Finally, it was time to solder on the switches and finish putting everything together:

Soldering keyboard switches and attaching stabilizers
Penultimate assembly step: attach stabilizers and solder on switches.
Angle view of numpad with key caps connected
Final assembly step: Plop those key caps on!


At this point the numpad was technically done; I plugged in the keyboard and everything worked like a numpad. However, I'm not an accountant and don't live and die by having a number pad, so part of my whole reasoning in building this was so I could upload custom firmware to customize the functionality of each key!

To start, I began building my ideal firmware with the excellent online tool QMK Configurator. It even had a preset for the discipad to work with! My first change was to override the Num Lock key since I don't use it often. I changed it instead to a layer switcher button, so when I press it each key instantly does something different. And if I press Num Lock again, it goes back to the default. My most-used shortcut is the one that I have configured to toggle my microphone and video during zoom/hangouts/discord meetings!

One of my layer configurations on QMK Configurator
Here you see the layer with a variety of shortcuts that I bound to mute/unmute and other video conferencing and code development actions. Layer 0 contains the default numpad keys and layer 1 has a failed attempt at being an FPS one-hand keyboard that I mostly gave up on for lack of keys.

However, right after defining my mappings I immediately started running into issues. I downloaded my new firmware from QMK Configurator but for the life of me I couldn't get it to flash onto my newly constructed discipad. For whatever reason it just didn't want to enter the mode that allowed me to upload new firmware.

I could have stopped there, but adding my own custom firmware was part of the whole reason I wanted to build it in the first place. So I decided to go nuclear and bought this pack of USBASP ISP Downloaders. This was all pretty new to me, but basically since my board wouldn't accept new firmware over USB, I used one of these boards to flash the new firmware directly to the microcontroller itself.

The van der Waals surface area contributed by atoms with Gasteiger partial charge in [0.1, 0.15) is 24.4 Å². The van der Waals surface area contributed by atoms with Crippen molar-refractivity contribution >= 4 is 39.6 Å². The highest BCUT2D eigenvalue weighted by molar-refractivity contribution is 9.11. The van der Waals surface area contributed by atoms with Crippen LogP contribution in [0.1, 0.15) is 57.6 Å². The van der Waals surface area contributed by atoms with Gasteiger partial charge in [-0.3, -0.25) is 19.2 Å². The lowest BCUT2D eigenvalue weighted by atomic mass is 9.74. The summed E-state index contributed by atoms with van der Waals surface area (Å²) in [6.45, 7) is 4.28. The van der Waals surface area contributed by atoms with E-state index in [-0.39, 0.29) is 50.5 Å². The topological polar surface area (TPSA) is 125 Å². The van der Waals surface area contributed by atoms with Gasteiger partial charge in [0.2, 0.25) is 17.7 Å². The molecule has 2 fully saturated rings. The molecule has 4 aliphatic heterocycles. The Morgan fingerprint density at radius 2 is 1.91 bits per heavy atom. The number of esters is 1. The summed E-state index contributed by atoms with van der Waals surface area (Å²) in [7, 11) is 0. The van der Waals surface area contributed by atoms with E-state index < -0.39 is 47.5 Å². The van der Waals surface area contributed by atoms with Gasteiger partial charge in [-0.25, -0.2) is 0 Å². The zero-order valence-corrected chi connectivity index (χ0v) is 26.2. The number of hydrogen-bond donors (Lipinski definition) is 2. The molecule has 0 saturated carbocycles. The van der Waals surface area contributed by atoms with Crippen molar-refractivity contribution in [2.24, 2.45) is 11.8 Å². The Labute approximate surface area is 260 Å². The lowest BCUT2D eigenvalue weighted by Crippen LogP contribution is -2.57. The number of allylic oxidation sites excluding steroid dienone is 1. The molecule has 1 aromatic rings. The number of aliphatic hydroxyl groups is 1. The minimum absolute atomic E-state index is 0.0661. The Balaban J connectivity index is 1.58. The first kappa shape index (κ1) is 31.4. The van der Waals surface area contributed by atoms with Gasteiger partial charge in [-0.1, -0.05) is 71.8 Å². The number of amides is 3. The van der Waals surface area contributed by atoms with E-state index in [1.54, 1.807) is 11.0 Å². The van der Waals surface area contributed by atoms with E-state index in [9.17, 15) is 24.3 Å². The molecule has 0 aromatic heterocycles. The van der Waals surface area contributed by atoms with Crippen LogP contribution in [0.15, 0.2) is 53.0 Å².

It worked great except the first board had issues of its own and also didn't want to push the firmware 😔 Luckily, I had enough gumption to try it with the other board before totally giving up. With that, I finally had a working numpad with my own custom firmware!


Was it all worth it? I'd say so.

For one, I really wanted to try out linear switches, and I decided that I like them more than the tactile switches on my Keychron. I also was able to see if I could notice if a lubricated switch feels nicer than its default counterpart, and I think it definitely made a difference and was worthwhile. The tune-ups to the stabilizers were an especially notable improvement in terms of how solid and smooth the keys feel to press.

Ultimately it was a fun experience and project despite all the hiccups, and that for me is always worth it.

Bonus: building a switch tester

When I ordered my switches, I had to pay shipping anyway so I figured I'd buy a small selection of other types of switches to try out. Since I didn't have a project in mind for them, I decided to make a small 3D printed switch tester!

3d printer producing the first layer of a switch tester
My worn little Monoprice Select Mini faithfully churning out a 3D printed switch tester.
Switch tester, switches attached without keycaps. Colored pencils in the background.
The first two rows are linear switches. The 3rd and 4th rows are all tactile switches except the Gateron Green clicky switch in the bottom corner. Yes, I may have gotten a little artsy with the colored pencils 🙃

If you're curious, the STL files can be found on Thingiverse.

Thanks for reading!